Academic journal article CLIO

The King, the Priest and the Armorer: A Victorian Historical Fantasy of the Via Media

Academic journal article CLIO

The King, the Priest and the Armorer: A Victorian Historical Fantasy of the Via Media

Article excerpt

Charlotte Yonge described her 1864 novel The Armourer's `Prentices modestly as an attempt "to sketch citizen life in the early Tudor days."(1) At first glance it is little more than that: a well-informed and colorful, but second-rate, historical romance. At the heart of the novel, however, as this article will argue, is an ambitious, elaborate, and imaginative apology for the via media of the Anglican Church.

This apology is three pronged. To survive the turmoil of the Reformation, the Church in England needed first to define itself as a historical body: Yonge ascribes to Henry VIII, in the early years of his reign, the skills and virtues necessary to create a safe middle path through the delicate terrain of national and international statesmanship. The Church needed also to define itself as a religious body: Yonge accordingly adopts the figure of John Colet to act as mouthpiece for her theological and ecclesiological views. Finally, and most interestingly, the political and religious conflicts of the Reformation had their roots in deep and complex tensions about meaning and value which shaped all of society, and which could not be resolved by any historical individual. To represent the stabilizing power and primitive authenticity of the via media as it functions at this level, Yonge creates the morisco swordsmith Miguel Abenali, whose personal history transcends destructive class, guild, and national interests and links him to the earliest roots of Christianity.

Despite the modesty of the goals that she professes in the foreword, it is not surprising that the novel should have a polemical element. Throughout her prolific and successful literary career,(2) Charlotte Yonge saw herself essentially as "an instrument for the popularization of Church views."(3) By "Church views" she meant the views of her friend and mentor John Keble, author of the immensely popular Christian Year, friend to Newman, and one of the leaders of the party within the Church of England known at various stages of its career as "High," "Oxford," "Tractarian," "Anglo-Catholic," and "Puseyite." It was the aim of this party to revitalize the doctrine and liturgy of the Anglican Church, to defend its integrity against the encroachments of the State, and, by promoting the long-neglected doctrine of apostolic succession, to assert that the Church of England is not a local protestant sect, but truly "the Catholic Church in England." The Armourer's `Prentices concerns itself in particular with the Tractarian ecclesiology of the via media: the notion that the Church of England, in its doctrine and practice, represents a pure and authentic Catholic Christianity, a middle way between the excesses and corruptions of Romanism and Protestantism. Yonge's principal goal is to demonstrate the power of the via media to resolve the conflicts of the Reformation, by finding a safe path for her characters through the confusion of Tudor London, a society "divided and destabilized ... by political and religious tensions, high ambitions, and rapid social and cultural change."(4)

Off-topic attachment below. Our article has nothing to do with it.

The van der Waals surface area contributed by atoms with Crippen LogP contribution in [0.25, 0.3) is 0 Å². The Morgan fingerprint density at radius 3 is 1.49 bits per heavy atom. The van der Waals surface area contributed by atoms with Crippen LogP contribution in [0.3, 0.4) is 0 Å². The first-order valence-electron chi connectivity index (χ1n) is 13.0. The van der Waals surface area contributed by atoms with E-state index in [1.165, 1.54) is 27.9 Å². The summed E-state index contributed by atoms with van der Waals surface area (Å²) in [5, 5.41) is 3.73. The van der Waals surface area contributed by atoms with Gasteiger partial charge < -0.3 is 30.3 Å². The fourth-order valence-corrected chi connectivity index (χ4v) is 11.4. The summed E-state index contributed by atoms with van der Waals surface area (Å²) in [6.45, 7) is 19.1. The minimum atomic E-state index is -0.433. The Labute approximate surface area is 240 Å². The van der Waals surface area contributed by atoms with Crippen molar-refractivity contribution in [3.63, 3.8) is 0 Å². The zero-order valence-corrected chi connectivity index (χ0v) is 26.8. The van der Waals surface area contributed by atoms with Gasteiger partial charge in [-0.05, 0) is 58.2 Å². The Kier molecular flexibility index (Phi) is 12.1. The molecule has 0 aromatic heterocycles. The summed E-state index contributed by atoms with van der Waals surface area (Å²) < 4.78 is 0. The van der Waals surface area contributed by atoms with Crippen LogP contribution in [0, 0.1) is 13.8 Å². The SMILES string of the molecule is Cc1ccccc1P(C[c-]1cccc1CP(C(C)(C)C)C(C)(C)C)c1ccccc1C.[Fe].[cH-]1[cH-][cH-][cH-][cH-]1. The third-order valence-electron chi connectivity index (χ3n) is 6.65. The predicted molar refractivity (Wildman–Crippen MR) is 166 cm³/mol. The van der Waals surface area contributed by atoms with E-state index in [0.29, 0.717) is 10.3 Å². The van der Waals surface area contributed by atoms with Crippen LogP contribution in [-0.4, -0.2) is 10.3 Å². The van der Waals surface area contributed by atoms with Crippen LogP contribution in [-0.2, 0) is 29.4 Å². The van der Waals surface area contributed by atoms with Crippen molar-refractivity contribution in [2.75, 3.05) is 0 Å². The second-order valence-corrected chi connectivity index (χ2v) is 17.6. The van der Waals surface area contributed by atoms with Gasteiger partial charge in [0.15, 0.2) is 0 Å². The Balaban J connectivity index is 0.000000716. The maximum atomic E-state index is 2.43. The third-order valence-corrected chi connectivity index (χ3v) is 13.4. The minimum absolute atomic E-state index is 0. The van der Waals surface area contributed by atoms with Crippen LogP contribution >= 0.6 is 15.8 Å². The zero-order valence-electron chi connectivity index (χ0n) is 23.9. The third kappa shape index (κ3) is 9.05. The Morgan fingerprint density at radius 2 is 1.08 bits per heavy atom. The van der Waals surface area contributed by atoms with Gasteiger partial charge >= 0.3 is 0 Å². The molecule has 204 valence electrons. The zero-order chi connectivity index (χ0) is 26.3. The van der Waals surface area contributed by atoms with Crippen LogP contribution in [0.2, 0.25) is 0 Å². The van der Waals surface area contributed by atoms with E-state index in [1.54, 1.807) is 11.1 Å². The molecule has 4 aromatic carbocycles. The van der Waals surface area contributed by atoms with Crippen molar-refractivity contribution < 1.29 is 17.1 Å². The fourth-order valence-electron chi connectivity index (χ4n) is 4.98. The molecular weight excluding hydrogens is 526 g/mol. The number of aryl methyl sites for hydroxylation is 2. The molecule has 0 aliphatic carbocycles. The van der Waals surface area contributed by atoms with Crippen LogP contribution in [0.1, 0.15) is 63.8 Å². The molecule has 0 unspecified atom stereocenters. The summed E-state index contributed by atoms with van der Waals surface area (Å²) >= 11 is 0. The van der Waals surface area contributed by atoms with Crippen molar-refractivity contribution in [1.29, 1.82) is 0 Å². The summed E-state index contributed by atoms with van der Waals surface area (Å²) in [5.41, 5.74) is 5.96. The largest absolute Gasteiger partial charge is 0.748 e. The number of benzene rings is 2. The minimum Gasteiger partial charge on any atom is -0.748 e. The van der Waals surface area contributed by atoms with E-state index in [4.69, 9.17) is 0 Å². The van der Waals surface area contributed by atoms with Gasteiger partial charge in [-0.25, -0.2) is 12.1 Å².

Yonge was well aware that to situate an apology for the Church of England in the reign of Henry VIII was an exceedingly bold move. The circumstances of the Church's birth were the greatest liability to the Tractarian claims for her legitimacy; the Oxford Movement was born in part out of concern for the effects of the Erastian settlement on the Church in an increasingly secular society,(5) and the Tractarian apology for the Anglican Church typically concentrated on the great seventeenth-century divines of her "Golden Age." Yonge, for the most part, prudently avoids the struggles of the 1530s and sets the bulk of her narrative between 1515 and 1517. Thus she can portray the religious and cultural forces from which the Anglican via media would eventually emerge without having to confront the painful and compromised process of that emergence.

Yonge's choice of the century's second decade also allows her to paint a more appealing picture of the Church of England's first Supreme Head than a later date would have allowed. …

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